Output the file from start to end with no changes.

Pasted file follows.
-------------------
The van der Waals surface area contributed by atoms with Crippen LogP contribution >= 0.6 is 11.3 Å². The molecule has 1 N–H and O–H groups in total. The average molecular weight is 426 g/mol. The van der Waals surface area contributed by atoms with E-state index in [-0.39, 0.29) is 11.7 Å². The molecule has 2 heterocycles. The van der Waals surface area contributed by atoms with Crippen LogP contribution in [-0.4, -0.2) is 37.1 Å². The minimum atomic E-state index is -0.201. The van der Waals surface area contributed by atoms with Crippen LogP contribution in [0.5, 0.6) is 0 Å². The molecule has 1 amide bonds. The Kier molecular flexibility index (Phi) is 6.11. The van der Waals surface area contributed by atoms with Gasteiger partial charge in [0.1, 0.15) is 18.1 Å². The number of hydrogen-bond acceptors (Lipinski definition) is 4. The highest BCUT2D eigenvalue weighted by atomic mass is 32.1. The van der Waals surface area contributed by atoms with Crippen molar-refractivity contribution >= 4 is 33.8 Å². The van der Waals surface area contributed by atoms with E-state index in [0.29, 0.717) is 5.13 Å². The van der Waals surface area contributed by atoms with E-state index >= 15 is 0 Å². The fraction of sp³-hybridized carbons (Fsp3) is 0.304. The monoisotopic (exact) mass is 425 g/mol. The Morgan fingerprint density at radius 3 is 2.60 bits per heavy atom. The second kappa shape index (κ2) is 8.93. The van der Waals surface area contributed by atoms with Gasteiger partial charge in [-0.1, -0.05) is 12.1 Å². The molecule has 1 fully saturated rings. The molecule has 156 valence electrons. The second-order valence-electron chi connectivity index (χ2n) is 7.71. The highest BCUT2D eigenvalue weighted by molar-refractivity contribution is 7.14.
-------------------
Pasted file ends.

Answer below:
The van der Waals surface area contributed by atoms with Crippen LogP contribution >= 0.6 is 11.3 Å². The molecule has 1 N–H and O–H groups in total. The average molecular weight is 426 g/mol. The van der Waals surface area contributed by atoms with E-state index in [-0.39, 0.29) is 11.7 Å². The molecule has 2 heterocycles. The van der Waals surface area contributed by atoms with Crippen LogP contribution in [-0.4, -0.2) is 37.1 Å². The minimum atomic E-state index is -0.201. The van der Waals surface area contributed by atoms with Crippen LogP contribution in [0.5, 0.6) is 0 Å². The molecule has 1 amide bonds. The Kier molecular flexibility index (Phi) is 6.11. The van der Waals surface area contributed by atoms with Gasteiger partial charge in [0.1, 0.15) is 18.1 Å². The number of hydrogen-bond acceptors (Lipinski definition) is 4. The highest BCUT2D eigenvalue weighted by atomic mass is 32.1. The van der Waals surface area contributed by atoms with Crippen molar-refractivity contribution >= 4 is 33.8 Å². The van der Waals surface area contributed by atoms with E-state index in [0.29, 0.717) is 5.13 Å². The van der Waals surface area contributed by atoms with E-state index >= 15 is 0 Å². The fraction of sp³-hybridized carbons (Fsp3) is 0.304. The monoisotopic (exact) mass is 425 g/mol. The Morgan fingerprint density at radius 3 is 2.60 bits per heavy atom. The second kappa shape index (κ2) is 8.93. The van der Waals surface area contributed by atoms with Gasteiger partial charge in [-0.1, -0.05) is 12.1 Å². The molecule has 1 fully saturated rings. The molecule has 156 valence electrons. The second-order valence-electron chi connectivity index (χ2n) is 7.71. The highest BCUT2D eigenvalue weighted by molar-refractivity contribution is 7.14.